- Consider some wind protection. If your pine’s losing needles or going brown on the exposed side, you may need a fence or at least a cover on that side. Arborists frequently use clear plastic sheeting, horticultural fleece or burlap – with the added bonus of frost protection.
- If you’re going to prune or shape you pine tree, do it in spring and early summer. If you prune in late summer, you might encourage growth that will still be young and temperature-sensitive when winter hits.
If the needle loss isn’t too severe, the pine tree will usually recover. But if it’s happening every year, it could affect the overall growth and vigor of the tree.
Needle drop in a recently planted pine tree
Excessive needle drop is actually particularly common if your pine tree has been recently planted – and when I say recently, I mean in the last 3 years, but particularly so if it’s been planted in the last year.
When trees are planted out of containers or moved, they can experience ‘transplant shock’. The roots are adjusting to a totally new environment. This is common in many trees and plants, and pines are no exception.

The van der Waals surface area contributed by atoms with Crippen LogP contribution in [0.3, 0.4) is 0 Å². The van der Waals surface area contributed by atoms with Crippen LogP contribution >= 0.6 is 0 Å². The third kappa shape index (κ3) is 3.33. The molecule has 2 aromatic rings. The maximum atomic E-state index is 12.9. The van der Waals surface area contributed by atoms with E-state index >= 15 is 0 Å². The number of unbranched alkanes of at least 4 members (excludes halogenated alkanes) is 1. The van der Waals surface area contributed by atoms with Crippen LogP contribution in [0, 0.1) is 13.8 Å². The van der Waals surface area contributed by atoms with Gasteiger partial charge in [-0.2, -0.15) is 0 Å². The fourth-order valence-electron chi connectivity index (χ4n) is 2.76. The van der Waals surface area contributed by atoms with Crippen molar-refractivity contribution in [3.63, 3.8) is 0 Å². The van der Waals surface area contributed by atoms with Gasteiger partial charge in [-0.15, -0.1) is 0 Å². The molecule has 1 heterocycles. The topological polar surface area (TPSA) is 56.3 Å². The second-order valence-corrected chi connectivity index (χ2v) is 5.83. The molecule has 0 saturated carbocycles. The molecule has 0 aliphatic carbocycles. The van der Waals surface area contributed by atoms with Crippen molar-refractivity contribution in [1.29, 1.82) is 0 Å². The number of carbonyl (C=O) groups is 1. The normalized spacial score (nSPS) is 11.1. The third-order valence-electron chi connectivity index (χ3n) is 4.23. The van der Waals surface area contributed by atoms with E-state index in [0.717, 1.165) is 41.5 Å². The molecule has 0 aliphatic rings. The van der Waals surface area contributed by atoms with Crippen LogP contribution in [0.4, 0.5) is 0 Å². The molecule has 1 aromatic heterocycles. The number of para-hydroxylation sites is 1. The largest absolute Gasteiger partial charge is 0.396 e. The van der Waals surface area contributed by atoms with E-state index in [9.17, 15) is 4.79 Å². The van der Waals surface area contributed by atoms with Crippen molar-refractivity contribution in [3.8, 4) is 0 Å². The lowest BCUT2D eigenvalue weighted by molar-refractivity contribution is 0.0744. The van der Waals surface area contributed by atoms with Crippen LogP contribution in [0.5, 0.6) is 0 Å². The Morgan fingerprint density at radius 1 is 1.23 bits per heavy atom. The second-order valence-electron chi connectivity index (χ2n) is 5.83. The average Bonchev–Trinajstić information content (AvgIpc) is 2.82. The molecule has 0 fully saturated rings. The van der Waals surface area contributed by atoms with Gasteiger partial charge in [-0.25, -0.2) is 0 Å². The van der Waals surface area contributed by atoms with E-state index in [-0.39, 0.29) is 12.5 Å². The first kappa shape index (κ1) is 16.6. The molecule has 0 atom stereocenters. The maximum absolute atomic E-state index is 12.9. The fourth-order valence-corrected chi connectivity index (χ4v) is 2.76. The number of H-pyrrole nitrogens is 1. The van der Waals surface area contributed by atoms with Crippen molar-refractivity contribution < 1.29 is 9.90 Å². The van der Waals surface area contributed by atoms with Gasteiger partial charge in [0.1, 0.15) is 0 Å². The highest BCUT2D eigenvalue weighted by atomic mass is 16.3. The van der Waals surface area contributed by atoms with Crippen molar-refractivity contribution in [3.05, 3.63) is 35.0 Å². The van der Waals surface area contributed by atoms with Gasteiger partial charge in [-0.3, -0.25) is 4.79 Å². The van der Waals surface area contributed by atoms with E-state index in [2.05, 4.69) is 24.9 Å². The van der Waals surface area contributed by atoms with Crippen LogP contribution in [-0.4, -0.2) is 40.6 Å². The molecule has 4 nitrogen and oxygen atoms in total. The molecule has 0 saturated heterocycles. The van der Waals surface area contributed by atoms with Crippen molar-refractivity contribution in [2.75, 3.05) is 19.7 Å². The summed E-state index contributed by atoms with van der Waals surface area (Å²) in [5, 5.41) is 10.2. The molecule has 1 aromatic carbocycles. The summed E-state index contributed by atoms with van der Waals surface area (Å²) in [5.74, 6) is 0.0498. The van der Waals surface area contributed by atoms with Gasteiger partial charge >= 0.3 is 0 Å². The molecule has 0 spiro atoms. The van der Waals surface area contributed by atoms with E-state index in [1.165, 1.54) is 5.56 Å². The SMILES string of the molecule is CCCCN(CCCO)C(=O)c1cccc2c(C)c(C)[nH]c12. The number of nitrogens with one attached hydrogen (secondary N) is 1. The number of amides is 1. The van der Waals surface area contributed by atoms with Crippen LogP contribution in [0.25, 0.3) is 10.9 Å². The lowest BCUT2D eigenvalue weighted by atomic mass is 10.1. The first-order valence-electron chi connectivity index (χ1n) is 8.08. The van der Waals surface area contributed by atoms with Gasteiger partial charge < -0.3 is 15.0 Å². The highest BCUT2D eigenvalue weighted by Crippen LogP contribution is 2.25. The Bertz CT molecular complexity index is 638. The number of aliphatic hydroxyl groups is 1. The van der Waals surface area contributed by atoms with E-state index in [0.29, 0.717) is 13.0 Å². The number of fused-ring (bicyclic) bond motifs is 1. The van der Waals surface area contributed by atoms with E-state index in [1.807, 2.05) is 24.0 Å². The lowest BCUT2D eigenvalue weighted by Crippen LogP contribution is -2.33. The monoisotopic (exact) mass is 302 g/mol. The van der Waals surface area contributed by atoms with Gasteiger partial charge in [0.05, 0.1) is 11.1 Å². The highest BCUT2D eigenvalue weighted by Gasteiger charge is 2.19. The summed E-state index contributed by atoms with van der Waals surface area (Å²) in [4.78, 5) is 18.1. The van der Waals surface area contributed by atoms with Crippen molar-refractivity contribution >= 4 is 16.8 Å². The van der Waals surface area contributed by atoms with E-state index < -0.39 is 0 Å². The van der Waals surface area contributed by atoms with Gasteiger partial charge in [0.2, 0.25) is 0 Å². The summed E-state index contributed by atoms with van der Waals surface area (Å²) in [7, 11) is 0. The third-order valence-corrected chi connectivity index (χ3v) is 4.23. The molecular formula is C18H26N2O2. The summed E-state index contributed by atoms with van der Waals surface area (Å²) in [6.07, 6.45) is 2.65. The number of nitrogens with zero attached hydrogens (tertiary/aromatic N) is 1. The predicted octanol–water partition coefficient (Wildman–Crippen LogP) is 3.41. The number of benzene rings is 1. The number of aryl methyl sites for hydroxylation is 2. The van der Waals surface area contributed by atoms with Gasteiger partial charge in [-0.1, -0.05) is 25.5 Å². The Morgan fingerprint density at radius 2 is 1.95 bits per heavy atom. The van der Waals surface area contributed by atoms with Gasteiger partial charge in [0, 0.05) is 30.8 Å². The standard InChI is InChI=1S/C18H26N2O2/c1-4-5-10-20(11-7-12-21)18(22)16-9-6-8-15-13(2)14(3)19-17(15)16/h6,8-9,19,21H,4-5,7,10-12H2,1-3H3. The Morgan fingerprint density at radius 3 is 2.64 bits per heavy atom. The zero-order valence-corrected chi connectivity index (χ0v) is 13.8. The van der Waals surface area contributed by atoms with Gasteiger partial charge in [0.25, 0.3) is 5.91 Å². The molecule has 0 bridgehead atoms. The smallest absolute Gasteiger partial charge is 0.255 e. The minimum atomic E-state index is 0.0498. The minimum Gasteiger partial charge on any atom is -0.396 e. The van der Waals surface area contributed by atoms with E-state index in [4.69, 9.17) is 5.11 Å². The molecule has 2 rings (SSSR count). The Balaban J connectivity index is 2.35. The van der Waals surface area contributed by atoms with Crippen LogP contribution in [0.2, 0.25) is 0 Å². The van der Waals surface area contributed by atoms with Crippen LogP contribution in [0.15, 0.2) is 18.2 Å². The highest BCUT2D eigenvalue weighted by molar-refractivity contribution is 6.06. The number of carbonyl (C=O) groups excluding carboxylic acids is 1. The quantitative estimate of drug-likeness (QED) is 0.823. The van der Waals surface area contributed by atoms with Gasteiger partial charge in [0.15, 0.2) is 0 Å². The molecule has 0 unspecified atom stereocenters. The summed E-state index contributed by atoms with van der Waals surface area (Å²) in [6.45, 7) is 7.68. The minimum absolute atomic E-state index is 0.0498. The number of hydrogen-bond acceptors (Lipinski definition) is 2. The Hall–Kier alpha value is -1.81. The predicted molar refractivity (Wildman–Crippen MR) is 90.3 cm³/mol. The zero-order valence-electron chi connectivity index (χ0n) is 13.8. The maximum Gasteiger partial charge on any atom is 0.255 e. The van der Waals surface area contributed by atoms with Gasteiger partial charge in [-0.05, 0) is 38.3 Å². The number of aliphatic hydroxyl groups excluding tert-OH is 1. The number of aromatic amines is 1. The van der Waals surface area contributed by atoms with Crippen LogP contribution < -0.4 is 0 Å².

If your pine tree has transplant shock, it’ll look similar to a pine tree that’s not getting enough water – the needles can appear brittle or scorched, becoming pale, browning at the tips. This is often most noticeable in the outermost (newest) needles, which are most sensitive to shock. It might also be more apparent in the upper half of the tree.
Remember that pine needles should only fall from the inner parts of the branches between late summer and late autumn.
How to treat and prevent transplant shock in pines